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As the crusade for cleaner beauty products continues, skin care ingredients that were once considered standard are rightfully being called into question.

Take parabens, for example. Now that we know the once-popular preservatives are also potentially carcinogenic endocrine disruptors, beauty brands are removing them from their formulations and slapping “paraben-free” stickers on everything. The same for phthalates, sulfates, formaldehydes, and a whole host of other possibly dangerous ingredients.

While most experts support the removal of parabens, phthalates, sulfates, and morefrom skin care, one group of ingredients that’s made the “free from” lists is still up for debate: silicones.

On one side of the argument, you have those who say silicones make skin look healthier without actually contributing to its overall health.

On the other side, you have those who say silicones aren’t technically harmful, so there’s no harm in keeping them in skin care products.

Which side is science on? Well, both. Kind of. It’s complicated.

“Silicones are a group of semi-liquid substances derived from silica,” Dr. Joshua Zeichner, a board-certified dermatologist with Zeichner Dermatology in New York City, tells Healthline. Silica is the main component of sand, but that doesn’t mean that silicones fall under the “natural” umbrella. Silica has to go through a significant chemical process to become silicone.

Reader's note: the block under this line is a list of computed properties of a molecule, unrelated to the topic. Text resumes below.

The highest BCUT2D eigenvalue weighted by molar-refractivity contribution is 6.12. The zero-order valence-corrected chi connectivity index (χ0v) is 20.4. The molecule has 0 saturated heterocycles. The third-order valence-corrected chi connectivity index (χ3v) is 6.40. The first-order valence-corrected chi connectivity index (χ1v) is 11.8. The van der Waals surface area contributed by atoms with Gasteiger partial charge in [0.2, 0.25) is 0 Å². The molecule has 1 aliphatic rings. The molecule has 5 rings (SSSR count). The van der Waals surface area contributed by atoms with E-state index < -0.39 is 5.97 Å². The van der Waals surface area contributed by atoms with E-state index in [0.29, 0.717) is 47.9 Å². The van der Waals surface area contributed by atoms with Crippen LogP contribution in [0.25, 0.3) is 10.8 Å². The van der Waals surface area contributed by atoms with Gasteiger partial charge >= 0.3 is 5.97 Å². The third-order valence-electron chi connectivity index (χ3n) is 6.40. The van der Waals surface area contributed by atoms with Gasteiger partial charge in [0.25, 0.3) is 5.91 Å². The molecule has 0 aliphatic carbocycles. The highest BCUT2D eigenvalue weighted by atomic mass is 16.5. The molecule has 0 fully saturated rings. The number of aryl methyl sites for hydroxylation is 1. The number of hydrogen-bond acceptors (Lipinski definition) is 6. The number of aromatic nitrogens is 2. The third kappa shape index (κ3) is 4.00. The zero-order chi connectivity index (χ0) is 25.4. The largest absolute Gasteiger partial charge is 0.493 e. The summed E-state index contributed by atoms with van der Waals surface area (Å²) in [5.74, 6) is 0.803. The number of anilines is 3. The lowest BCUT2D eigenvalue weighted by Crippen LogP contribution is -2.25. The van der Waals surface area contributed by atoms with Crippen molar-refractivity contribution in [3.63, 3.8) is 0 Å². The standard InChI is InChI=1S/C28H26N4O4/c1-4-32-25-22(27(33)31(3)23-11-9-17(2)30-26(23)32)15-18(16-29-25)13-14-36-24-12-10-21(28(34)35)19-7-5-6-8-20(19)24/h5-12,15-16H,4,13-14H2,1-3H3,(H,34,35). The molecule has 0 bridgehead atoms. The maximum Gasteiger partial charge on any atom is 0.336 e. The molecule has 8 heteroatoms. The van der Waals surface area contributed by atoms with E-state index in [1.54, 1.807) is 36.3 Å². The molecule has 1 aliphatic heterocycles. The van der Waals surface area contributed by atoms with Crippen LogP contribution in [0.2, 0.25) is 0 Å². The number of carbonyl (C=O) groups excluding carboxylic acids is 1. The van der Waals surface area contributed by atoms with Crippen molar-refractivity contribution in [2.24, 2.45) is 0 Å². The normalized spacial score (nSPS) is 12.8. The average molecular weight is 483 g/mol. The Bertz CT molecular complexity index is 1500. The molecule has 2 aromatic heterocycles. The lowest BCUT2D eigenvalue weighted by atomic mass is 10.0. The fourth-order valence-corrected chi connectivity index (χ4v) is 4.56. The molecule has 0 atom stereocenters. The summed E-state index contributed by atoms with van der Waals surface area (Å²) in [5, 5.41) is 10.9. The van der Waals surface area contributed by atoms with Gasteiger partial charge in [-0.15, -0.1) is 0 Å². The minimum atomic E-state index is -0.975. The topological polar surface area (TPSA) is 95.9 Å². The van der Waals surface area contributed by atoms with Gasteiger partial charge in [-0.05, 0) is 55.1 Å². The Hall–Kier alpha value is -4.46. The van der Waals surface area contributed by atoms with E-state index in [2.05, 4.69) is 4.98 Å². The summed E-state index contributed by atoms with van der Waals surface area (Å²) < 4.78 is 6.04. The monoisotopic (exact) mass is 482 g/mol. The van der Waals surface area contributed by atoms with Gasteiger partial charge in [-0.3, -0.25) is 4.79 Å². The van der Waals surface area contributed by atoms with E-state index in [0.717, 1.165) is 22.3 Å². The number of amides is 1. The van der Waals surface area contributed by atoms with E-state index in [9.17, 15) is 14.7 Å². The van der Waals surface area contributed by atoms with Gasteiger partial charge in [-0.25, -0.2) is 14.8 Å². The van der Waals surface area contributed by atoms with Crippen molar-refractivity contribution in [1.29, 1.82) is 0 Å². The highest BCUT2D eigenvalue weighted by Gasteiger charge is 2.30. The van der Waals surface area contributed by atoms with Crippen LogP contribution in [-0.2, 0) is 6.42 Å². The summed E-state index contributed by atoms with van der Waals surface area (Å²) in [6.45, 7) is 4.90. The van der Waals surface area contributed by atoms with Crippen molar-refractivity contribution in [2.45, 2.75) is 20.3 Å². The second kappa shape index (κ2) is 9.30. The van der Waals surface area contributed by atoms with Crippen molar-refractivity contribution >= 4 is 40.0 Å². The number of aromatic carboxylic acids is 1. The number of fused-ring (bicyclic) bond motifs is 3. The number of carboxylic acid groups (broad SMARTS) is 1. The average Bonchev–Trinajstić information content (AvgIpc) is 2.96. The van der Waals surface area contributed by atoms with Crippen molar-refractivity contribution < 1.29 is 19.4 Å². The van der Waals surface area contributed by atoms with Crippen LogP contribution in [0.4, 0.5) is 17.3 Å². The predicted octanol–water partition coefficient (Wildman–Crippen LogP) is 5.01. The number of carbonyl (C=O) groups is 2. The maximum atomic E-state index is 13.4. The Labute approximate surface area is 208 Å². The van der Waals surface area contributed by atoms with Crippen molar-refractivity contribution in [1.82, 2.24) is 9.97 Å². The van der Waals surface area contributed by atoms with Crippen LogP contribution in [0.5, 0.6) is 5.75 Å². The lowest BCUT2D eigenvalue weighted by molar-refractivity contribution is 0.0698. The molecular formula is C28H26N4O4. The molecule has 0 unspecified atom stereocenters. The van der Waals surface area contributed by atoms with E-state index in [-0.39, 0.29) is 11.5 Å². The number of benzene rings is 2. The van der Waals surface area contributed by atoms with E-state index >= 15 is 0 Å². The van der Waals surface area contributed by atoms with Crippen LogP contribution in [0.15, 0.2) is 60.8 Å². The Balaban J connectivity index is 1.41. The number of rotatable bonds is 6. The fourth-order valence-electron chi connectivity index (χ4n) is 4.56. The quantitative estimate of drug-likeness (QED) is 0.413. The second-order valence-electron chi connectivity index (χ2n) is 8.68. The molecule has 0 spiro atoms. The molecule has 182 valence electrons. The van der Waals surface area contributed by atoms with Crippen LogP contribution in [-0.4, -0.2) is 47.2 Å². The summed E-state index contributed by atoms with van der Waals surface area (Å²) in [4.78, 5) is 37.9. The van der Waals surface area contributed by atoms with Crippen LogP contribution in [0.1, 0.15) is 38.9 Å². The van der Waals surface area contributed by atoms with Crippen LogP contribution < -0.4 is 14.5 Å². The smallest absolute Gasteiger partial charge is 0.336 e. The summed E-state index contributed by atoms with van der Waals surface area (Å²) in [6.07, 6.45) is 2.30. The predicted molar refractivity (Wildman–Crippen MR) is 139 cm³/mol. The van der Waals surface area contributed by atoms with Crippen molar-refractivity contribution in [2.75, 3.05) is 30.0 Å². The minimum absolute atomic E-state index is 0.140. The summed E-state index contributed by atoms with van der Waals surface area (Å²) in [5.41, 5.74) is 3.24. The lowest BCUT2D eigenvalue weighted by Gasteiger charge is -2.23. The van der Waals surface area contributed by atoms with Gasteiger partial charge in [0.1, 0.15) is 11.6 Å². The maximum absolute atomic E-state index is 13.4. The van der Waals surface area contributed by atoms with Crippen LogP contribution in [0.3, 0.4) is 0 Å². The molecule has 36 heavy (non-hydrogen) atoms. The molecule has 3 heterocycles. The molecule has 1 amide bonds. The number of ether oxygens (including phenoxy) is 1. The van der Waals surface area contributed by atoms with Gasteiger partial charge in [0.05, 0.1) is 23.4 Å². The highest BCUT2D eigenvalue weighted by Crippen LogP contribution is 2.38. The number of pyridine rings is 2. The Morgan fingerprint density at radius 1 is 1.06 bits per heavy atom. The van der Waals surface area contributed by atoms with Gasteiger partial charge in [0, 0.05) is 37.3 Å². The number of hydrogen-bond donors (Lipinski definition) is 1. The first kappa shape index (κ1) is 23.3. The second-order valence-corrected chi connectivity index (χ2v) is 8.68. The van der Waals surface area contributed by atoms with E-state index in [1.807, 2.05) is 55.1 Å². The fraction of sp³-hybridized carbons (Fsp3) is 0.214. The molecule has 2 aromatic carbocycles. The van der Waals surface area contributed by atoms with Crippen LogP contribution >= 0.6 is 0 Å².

Silicones are best known for their occlusive properties, which is a fancy way of saying that they form a barrier-like coating on the skin that’s resistant to both water and air. Zeichner likens it to a “breathable film.”

“Used medically, silicones have been proven to help heal wounds and improve scarring,” says Dr. Deanne Mraz Robinson, a board-certified dermatologist and member of the Healthline advisory board. “They have long been used in burn units because they can uniquely heal and protect while allowing the wound to ‘breathe.’”

Basically, their occlusive nature blocks lacerations from interacting with the outside environment, ensuring the wound stays in its own little healing “bubble.”

“They also have a unique texture, giving skin care products a slick feel,” Zeichner says. This sums up the main role of silicones in serums and moisturizers: They make for easy application, lend a velvety texture, and often leave skin looking plump and smooth, thanks to that filmy coating.

Honestly, all of that sounds pretty great. So, uh, why don’t people like silicones? There are a few reasons.

The argument: The benefits of silicones are only superficial

The verdict: Unless you’re dealing with an open wound on your face, silicones don’t provide any tangible benefits to the skin. “In cosmetic products, they mostly deliver a pleasant-feeling carrier base,” Mraz Robinson says. Think thick, blendable serums and moisturizers.

Silicones smooth over any rough patches and lock in moisture. So, while silicone-filled serums and moisturizers might make your face look and feel nice in the moment, they don’t contribute to the long-term health and improvement of your skin. As soon as you wash the product off, you wash away the benefits.

The argument: These ingredients are harder to wash off and get stuck in pores

The verdict: “Silicones are hydrophobic,” Mraz Robinson says. In layman’s terms: They repel water.